Big Music, Little Musicians

1 Big Crescendo #2
2 Misty
3 Vortex
4 John
5 Butter
6 Crossing the T (Medium Fast)
7 Chord Canon / X-tra Credit Waltz
8 Ghost Train
9 Green Slippers
10 No Words to Describe It
11 Crazy Strings
12 Epicenter
13 Patterns
14 Excerpt From Around D
15 Cluck
16 The Rhythm Czar
17 Indecisive Weather
18 Up and Down Song
19 Tom Foolery
20 The Note Catcher
21 Cuculi
22 Double Bock Double Rock
23 Raindrops
24 Watercolors
25 The Happy Man
26 Warp 9
27 The Edge
28 Night
29 Quavalette
30 The Jazz of Melody
31 A Walk in the Woods
32 Cheerio!
33 The March of the Termites
34 S.P.A.M.
35 Niru
36 Waves
37 Fireclouds
38 The Cage
39 A Fish in the Water
40 Trump Bone Music
41 Personel
42 Planet Earth (Sun Ra)
43 Help! I'm Drowning in a Sea of Harmony!
44 You Know What?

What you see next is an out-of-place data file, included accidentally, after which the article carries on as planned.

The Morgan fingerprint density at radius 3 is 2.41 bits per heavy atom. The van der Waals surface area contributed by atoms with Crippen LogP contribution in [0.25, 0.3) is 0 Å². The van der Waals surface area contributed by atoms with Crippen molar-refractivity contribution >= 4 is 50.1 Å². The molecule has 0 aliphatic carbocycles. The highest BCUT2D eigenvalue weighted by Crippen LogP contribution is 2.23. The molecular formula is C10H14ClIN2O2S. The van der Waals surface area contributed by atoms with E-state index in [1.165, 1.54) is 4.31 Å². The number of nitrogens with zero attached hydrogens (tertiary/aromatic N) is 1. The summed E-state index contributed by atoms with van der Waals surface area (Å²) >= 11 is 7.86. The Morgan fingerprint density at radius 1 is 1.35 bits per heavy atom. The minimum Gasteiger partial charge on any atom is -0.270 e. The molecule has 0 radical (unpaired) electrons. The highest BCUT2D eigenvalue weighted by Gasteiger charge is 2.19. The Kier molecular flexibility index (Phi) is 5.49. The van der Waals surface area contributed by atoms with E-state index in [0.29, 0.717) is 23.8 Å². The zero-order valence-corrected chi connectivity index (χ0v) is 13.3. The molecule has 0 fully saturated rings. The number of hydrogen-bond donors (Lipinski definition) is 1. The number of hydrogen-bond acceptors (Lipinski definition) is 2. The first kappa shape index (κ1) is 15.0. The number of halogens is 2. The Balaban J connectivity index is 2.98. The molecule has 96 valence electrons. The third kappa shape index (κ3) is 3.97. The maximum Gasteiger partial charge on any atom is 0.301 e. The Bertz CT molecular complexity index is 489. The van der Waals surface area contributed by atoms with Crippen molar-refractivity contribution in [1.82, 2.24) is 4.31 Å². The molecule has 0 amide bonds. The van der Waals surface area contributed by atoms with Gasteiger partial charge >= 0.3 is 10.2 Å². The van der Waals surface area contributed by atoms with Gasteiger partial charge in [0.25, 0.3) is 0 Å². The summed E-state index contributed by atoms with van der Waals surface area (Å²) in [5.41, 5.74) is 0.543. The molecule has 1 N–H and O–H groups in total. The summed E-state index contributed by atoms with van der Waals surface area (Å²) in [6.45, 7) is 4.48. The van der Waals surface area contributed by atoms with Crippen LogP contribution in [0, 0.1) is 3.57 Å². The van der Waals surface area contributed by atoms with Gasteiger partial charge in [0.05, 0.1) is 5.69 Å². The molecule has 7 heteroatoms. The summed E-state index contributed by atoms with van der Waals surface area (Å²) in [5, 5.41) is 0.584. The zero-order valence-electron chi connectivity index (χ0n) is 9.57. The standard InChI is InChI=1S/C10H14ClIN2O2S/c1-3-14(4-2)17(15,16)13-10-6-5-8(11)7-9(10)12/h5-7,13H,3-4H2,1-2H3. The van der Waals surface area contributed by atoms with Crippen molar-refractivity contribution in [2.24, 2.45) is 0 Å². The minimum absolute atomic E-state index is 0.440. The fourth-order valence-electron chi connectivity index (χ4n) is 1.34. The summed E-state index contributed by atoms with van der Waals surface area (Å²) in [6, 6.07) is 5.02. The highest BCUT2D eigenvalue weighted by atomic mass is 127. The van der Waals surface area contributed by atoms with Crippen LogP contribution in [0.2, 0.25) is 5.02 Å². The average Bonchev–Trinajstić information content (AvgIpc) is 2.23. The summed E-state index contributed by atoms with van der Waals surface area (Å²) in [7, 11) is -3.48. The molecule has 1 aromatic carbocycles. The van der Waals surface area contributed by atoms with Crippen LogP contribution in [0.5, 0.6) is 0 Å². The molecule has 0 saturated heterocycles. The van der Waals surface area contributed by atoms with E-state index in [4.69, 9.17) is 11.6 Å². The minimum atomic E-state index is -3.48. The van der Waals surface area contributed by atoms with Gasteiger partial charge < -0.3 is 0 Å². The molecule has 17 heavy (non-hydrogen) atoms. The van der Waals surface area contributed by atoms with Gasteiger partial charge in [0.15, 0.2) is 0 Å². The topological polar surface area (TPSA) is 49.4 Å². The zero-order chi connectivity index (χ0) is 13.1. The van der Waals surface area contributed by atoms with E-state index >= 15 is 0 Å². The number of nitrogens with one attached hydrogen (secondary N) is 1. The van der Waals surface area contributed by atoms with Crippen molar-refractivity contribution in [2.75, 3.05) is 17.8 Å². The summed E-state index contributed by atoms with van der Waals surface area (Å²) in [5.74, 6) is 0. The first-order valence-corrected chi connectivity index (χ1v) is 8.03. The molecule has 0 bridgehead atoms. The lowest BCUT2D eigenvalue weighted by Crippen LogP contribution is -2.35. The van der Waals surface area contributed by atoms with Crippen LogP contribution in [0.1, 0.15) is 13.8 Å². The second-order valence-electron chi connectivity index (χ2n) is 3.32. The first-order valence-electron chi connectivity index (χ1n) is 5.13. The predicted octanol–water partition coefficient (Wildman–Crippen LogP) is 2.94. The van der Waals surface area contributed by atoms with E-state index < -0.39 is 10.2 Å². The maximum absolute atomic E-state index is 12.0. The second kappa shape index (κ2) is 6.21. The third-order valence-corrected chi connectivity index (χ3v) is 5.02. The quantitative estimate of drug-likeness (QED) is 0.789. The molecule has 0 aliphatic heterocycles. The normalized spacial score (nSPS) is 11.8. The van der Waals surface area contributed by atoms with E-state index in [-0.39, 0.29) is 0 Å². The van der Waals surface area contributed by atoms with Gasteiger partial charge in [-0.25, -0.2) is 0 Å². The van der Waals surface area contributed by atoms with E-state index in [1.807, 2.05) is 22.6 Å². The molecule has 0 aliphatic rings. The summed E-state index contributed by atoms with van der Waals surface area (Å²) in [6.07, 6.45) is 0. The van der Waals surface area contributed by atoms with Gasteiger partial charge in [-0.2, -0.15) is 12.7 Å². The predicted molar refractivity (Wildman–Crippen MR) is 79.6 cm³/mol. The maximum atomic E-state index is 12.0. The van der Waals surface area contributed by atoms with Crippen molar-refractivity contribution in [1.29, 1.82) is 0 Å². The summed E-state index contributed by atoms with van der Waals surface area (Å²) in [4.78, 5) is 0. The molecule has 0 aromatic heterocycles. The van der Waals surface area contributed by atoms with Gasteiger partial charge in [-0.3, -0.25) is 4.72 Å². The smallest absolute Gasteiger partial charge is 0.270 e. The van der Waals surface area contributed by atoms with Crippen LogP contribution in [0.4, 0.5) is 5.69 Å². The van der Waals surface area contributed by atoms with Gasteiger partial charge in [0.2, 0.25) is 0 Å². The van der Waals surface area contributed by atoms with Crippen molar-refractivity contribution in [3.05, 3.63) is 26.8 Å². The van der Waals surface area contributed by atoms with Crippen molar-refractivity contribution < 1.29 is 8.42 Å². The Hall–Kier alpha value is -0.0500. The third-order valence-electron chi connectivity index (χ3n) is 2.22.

The typical model for becoming a musician is to learn how to play our instrument through a lot of practice, playing exercises and songs from books or learning to play our favorite songs by playing with recordings over & over & over. After we've gained some proficiency the adventurous among us may start writing our own songs or coming up with you own riffs. For most it's a long way down the line before we start really putting much effort into being creative. But what happens if when we first start learning to play someone's there to urge us to learn to be creative from the very start? For the kids in Randy Porter's music classes at Chabot, Montclair, and Thornhill elementary schools in Oakland, California this is exactly what happened (I'd like to think that's it's still happening, but I don't know). These 4th, 5th, and 6th graders not only learn how to work their chosen instruments, but with as little as a couple months of experience under their belts, they are encouraged to improvise and compose and this disc documents it. Outside of one Sun Ra tune, everything is created by the kids, and while some may cringe at some of the technical problems young, inexperienced players are bound to have, the creativity exhibited is undeniable. It is also refreshing to hear such unabashed, egoless joy as we have hear. Many a seasoned player could stand to give this a listen. I can't imagine a musician who wouldn't be moved by this and who wouldn't find themselves a bit humbled.